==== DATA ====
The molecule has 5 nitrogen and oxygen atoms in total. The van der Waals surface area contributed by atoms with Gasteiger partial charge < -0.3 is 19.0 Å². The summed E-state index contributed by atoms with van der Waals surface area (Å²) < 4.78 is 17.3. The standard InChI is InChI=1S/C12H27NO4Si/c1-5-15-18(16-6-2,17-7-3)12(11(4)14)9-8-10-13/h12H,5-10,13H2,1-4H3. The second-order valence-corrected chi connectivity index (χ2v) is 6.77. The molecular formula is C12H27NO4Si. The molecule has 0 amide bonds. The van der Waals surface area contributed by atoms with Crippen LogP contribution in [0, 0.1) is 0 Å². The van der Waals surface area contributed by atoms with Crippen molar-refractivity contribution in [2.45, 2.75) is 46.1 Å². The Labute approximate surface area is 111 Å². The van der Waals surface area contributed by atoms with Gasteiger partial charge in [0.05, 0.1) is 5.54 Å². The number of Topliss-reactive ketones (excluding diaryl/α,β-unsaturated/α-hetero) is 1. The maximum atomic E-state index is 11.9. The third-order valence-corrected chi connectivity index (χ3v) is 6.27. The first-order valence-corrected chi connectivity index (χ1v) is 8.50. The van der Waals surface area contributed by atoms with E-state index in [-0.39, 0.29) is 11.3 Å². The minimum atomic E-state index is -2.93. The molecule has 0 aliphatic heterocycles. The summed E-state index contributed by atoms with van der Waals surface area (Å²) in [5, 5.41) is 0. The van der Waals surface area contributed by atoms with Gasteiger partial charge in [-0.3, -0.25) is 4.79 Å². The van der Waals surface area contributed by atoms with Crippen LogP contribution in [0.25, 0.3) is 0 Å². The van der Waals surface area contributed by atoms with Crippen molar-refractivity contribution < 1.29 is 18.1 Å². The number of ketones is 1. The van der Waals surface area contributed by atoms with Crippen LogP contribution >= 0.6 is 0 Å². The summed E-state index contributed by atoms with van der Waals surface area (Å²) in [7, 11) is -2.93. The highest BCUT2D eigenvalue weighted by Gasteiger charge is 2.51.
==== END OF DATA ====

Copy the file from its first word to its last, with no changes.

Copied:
The molecule has 5 nitrogen and oxygen atoms in total. The van der Waals surface area contributed by atoms with Gasteiger partial charge < -0.3 is 19.0 Å². The summed E-state index contributed by atoms with van der Waals surface area (Å²) < 4.78 is 17.3. The standard InChI is InChI=1S/C12H27NO4Si/c1-5-15-18(16-6-2,17-7-3)12(11(4)14)9-8-10-13/h12H,5-10,13H2,1-4H3. The second-order valence-corrected chi connectivity index (χ2v) is 6.77. The molecular formula is C12H27NO4Si. The molecule has 0 amide bonds. The van der Waals surface area contributed by atoms with Crippen LogP contribution in [0, 0.1) is 0 Å². The van der Waals surface area contributed by atoms with Crippen molar-refractivity contribution in [2.45, 2.75) is 46.1 Å². The Labute approximate surface area is 111 Å². The van der Waals surface area contributed by atoms with Gasteiger partial charge in [0.05, 0.1) is 5.54 Å². The number of Topliss-reactive ketones (excluding diaryl/α,β-unsaturated/α-hetero) is 1. The maximum atomic E-state index is 11.9. The third-order valence-corrected chi connectivity index (χ3v) is 6.27. The first-order valence-corrected chi connectivity index (χ1v) is 8.50. The van der Waals surface area contributed by atoms with E-state index in [-0.39, 0.29) is 11.3 Å². The minimum atomic E-state index is -2.93. The molecule has 0 aliphatic heterocycles. The summed E-state index contributed by atoms with van der Waals surface area (Å²) in [5, 5.41) is 0. The van der Waals surface area contributed by atoms with Gasteiger partial charge in [-0.3, -0.25) is 4.79 Å². The van der Waals surface area contributed by atoms with Crippen LogP contribution in [0.25, 0.3) is 0 Å². The van der Waals surface area contributed by atoms with Crippen molar-refractivity contribution < 1.29 is 18.1 Å². The number of ketones is 1. The van der Waals surface area contributed by atoms with Crippen LogP contribution >= 0.6 is 0 Å². The summed E-state index contributed by atoms with van der Waals surface area (Å²) in [7, 11) is -2.93. The highest BCUT2D eigenvalue weighted by Gasteiger charge is 2.51.